Nestled away in one of south London's many Latino haunts is the small but lively Tiendas Del Sur arcade, a home from home for Latin Americans whose numbers in London have almost quadrupled in the last decade.
Research by the University of London has found that there are now some 113,000 Latin Americans in London, up from 31,000 in 2001.
This includes those in the UK capital legally, illegally or those were born here.
Customers at the Lemon coffee shop, an open-plan cafe in the shopping mall's concourse, reflect the diversity of the Latin American community.
Among them is Jose Luis Arrancibia from Bolivia. As the 28-year-old leans forward to speak, his black leather jacket tightens around his shoulders, and his face seems aged beyond his years.
"When I started to live in London, I learned to claim our rights. If I can find a job, I can give a better life to my family and my daughter. She is four weeks old," he says.
It has been a gruelling few years for the former businessman, who left the poverty of Bolivia for better prospects abroad.
He is currently unemployed and awaiting a decision by the UK Home Office on his future.
Jose Luis says he was exploited by the cleaning company he worked for because he, like more than 35,000 Latinos, lives in the UK illegally.
His case is highlighted by the University of London study, funded by charity Trust for London , which calls for more protection for what they describe as a valuable but often exploited community.
Jose Luis's lack of a job is not typical.
The report says some 85% of the Latin American community are employed.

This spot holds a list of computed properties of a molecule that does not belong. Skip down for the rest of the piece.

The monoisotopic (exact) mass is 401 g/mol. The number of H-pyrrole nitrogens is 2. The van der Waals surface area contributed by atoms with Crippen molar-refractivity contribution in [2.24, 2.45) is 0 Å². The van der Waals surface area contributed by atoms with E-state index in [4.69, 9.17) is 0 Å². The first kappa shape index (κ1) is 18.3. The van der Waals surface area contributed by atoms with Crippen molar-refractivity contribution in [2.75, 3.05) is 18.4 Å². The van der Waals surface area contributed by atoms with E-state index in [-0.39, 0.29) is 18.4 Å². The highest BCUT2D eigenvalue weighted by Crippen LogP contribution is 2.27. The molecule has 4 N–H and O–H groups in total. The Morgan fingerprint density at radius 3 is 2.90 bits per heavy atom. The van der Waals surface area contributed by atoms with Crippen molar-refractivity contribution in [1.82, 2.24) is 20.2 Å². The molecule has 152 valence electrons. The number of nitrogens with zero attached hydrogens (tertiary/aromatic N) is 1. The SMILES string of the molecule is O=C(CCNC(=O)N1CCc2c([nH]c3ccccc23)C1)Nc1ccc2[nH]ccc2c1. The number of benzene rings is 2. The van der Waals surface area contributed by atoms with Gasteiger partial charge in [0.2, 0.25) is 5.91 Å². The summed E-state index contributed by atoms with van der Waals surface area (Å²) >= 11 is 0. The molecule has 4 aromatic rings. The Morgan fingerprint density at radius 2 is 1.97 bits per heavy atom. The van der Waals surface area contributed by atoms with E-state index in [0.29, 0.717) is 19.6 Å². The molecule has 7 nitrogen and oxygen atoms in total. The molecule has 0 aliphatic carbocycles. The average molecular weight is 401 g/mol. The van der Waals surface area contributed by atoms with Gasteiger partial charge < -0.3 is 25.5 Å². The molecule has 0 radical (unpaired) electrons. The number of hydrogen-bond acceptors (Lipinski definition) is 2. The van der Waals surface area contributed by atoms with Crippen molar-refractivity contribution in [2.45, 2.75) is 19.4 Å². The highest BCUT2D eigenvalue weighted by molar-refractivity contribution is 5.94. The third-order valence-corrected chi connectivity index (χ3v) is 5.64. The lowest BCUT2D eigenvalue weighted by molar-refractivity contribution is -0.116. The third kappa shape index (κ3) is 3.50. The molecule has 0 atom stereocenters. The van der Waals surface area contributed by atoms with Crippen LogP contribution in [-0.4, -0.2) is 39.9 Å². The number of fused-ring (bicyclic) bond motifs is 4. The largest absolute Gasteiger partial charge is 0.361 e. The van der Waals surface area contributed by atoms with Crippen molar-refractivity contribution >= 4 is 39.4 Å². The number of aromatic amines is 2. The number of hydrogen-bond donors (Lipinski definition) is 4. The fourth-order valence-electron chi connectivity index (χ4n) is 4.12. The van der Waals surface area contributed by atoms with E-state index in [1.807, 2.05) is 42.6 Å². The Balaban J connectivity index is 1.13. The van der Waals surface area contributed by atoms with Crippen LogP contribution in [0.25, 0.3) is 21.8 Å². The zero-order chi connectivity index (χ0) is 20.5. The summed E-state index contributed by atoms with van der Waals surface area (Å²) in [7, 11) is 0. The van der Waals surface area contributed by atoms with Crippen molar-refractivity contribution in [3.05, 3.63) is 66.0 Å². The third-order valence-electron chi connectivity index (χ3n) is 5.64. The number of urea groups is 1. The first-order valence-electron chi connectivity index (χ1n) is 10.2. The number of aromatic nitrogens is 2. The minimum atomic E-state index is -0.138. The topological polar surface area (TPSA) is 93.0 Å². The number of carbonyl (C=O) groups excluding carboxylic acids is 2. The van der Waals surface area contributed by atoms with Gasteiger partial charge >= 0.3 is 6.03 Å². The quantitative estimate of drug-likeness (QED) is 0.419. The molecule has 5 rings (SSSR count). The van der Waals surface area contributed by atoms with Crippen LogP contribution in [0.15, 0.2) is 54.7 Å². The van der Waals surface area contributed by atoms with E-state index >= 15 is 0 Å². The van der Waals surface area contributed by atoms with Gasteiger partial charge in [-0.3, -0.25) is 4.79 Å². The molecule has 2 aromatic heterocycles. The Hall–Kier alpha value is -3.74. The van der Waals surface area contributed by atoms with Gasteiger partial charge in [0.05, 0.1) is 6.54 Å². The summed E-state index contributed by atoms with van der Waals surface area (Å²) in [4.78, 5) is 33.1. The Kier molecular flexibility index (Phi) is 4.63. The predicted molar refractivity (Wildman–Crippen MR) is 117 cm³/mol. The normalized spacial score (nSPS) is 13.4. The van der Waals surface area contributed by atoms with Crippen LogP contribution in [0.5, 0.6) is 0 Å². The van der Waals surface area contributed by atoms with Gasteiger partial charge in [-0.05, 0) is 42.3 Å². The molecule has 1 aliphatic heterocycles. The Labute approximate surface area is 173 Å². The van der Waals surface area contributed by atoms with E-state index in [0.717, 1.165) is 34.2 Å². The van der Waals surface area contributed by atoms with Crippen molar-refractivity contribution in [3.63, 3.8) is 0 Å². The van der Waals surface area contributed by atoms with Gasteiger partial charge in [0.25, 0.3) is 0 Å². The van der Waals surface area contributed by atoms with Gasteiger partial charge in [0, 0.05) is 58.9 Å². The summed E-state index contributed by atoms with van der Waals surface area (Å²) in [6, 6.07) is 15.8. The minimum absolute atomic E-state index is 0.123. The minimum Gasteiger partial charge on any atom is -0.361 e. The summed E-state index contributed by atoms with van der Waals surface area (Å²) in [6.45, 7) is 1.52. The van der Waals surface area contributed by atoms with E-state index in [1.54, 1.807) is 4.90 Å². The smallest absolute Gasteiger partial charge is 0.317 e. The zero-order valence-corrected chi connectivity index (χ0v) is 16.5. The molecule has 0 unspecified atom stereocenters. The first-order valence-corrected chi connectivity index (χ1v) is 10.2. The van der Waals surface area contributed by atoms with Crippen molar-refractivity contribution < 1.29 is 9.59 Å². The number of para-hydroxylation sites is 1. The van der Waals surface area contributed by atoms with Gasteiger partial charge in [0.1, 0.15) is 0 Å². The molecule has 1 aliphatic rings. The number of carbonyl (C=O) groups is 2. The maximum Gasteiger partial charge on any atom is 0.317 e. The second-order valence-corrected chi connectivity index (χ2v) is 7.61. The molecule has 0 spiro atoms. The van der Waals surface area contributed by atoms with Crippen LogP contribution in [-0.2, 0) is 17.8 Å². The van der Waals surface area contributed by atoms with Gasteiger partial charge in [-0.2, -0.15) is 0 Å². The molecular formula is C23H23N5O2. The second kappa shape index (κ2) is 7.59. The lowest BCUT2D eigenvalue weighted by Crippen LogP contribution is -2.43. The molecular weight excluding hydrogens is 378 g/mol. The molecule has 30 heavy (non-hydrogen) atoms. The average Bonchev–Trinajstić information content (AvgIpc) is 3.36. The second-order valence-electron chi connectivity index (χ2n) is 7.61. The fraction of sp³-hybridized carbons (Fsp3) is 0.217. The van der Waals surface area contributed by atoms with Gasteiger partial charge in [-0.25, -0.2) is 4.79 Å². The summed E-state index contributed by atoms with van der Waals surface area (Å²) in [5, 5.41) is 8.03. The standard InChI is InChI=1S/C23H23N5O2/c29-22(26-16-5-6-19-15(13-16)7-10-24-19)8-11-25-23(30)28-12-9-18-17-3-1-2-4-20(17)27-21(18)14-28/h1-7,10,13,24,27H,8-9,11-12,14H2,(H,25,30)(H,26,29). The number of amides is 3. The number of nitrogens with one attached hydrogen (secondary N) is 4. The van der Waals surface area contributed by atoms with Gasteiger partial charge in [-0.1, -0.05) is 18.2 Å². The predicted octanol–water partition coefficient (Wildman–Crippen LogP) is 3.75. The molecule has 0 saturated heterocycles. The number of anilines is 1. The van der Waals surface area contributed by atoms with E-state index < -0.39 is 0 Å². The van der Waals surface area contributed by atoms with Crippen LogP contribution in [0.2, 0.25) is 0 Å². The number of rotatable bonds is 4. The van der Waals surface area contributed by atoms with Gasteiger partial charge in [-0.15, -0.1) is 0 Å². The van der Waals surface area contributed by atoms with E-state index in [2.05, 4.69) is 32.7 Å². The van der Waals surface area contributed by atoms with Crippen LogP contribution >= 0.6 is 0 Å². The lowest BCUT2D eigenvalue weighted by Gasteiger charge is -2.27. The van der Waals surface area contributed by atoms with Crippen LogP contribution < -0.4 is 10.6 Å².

Many are often in jobs they are over-qualified for, and very few take state benefits.
Many are highly educated and come to the UK for economic reasons, yet most earn well below average salaries and live in bad housing, the study says.
The report concedes integration remains a problem.
Also at the Lemon coffee shop was smartly dressed Ecuadorean businesswoman Martha Guerra.
She has just moved to the UK from Spain, and like a third of London's Latino community, cannot speak English.
But language problems do not dim her ambitions, as she says she wants to set up a private dental practice with a friend.
But given the current weakness of the UK economy, why do people like Jose Luis and Martha want to try to work here?
"Even though the economy here is in recession, I think any professional has more opportunities here than anywhere else. Also my daughter is studying here in the UK," said Martha.
Jose Luis was also optimistic, saying he was hopeful the economic situation would improve.
Both are living with friends and said they had not received any state help.
The rise in the Latin American population in London has been partly fuelled by the number of economic migrants from Brazil, who make up the biggest group both in London and overall in the UK.
Irice Godoi, a 58-year-old Brazilian psychotherapist, has lived in the UK for 12 years.
Over a cup of coffee, she said she believed Brazil's recent economic growth and better prospects back home could signal an end to this trend.
"I saw a lot of people go back to Brazil. They go back now," she said.
But Irice, like Jose Luis and Martha, wants to stay, as she now has a British husband.
This rise over the past decade means Latin Americans are now comparable in size to other large migrant and ethnic groups in London, such as the Polish population which numbers around 122,000.
The overall picture is of a young and highly educated community but one that faces the challenges of low-paid jobs and problems of integration, the study says.
It is clear, the report adds, that Latin Americans make an essential contribution to life in London, a view echoed by Miriam from Ecuador.
"The government needs to recognise what we contribute," the report quotes her as saying.
She wants more English courses, better jobs and more recognition for the work Latin Americans do.
London without Latinos, she says, "would be filthy".